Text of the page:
Garnet Carter, born on this day in 1883, was a man of many business talents. He’s partially responsible for Rock City, a Georgia tourist attraction, and he’s responsible for the American introduction of mini-golf, which he called “Tom Thumb Golf” after the English folk character.
In the early twentieth century, leisure activities like mini-golf were just becoming a popular idea in America, writes John Shearer for The Chattanoogan. And roadside attractions like Rock City only make sense when you have a large enough group of touring drivers to visit them. Carter’s innovation was seeing a hole in the market and going for it.
The story of Tom Thumb Golf comes to us from 1926, write Dale Samuelson and Wendy Yegoiants in their book on amusement parks. The game was invented atop Lookout Mountain, Georgia, where Carter owned 700 acres that he and Frieda Carter, his wife, built attractions on and billed “Fairyland.”
According to one story, Carter invented mini-golf to keep his inn guests entertained, naming it Tom Thumb to keep with the theme. “Other accounts claim either that Garnet built the course to occupy regular golfers while the big course was being completed or to entertain the children of his guests,” they write.
However it happened, the public response to the little course convinced Carter that he was on to a good thing. There were mini golf courses already, but they were miniaturized versions of real golf. Carter's whimsical course was something new.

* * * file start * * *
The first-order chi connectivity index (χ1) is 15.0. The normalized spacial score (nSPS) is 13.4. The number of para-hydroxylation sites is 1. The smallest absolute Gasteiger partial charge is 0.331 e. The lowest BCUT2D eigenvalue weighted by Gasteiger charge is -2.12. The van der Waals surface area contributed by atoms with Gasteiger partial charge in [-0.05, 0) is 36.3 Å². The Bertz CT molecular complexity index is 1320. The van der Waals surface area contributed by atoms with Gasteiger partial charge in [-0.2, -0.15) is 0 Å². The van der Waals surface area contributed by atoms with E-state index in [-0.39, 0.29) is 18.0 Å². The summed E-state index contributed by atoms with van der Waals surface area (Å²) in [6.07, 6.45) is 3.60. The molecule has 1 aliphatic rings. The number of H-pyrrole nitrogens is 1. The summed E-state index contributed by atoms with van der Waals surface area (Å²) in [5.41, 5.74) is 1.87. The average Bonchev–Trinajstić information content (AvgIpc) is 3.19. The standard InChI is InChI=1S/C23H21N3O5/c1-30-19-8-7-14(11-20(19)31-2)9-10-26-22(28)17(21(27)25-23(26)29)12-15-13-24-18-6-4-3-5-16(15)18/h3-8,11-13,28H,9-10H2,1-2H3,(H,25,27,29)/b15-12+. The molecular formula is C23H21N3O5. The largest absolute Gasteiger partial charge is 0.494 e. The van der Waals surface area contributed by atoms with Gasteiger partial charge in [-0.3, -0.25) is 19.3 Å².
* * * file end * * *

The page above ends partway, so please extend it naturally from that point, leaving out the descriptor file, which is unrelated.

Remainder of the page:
“Previous designs had concentrated on the scaling down of the real golf experience into a garden-sized course, complete with natural grass,” Samuelson and Yegoiants write. “Although Carter’s course did indeed feature natural grass, he added pieces of tile, sewer pipe, hollow logs and other obstacles as well as fairyland statues as decoration, and the little links took on a new twist.”
Carter cut a deal with Thomas McCulloch Fairbarn, who had invented the less-charming form of mini golf, to use his previous innovations and in the late 1920s patented Tom Thumb Golf, they write. Carter franchised his idea, and it took off big time. One 1930 Popular Science article describes the sport of “midget golf” as “America’s newest big industry.” “In August 1930,” write Hilary Greenbaum and Dana Rubinstein for The New York Times, “the Commerce Department estimated that of the 25,000 mini-golf courses in the country, more than half had been built since January.”
But, they write, the mini-golf fad was the last of the 1920s crazes for quick-run ideas like flagpole sitting, mahjong and dance marathons. The original mini-golf craze quickly faded, and wouldn’t be picked up again until the 1950s.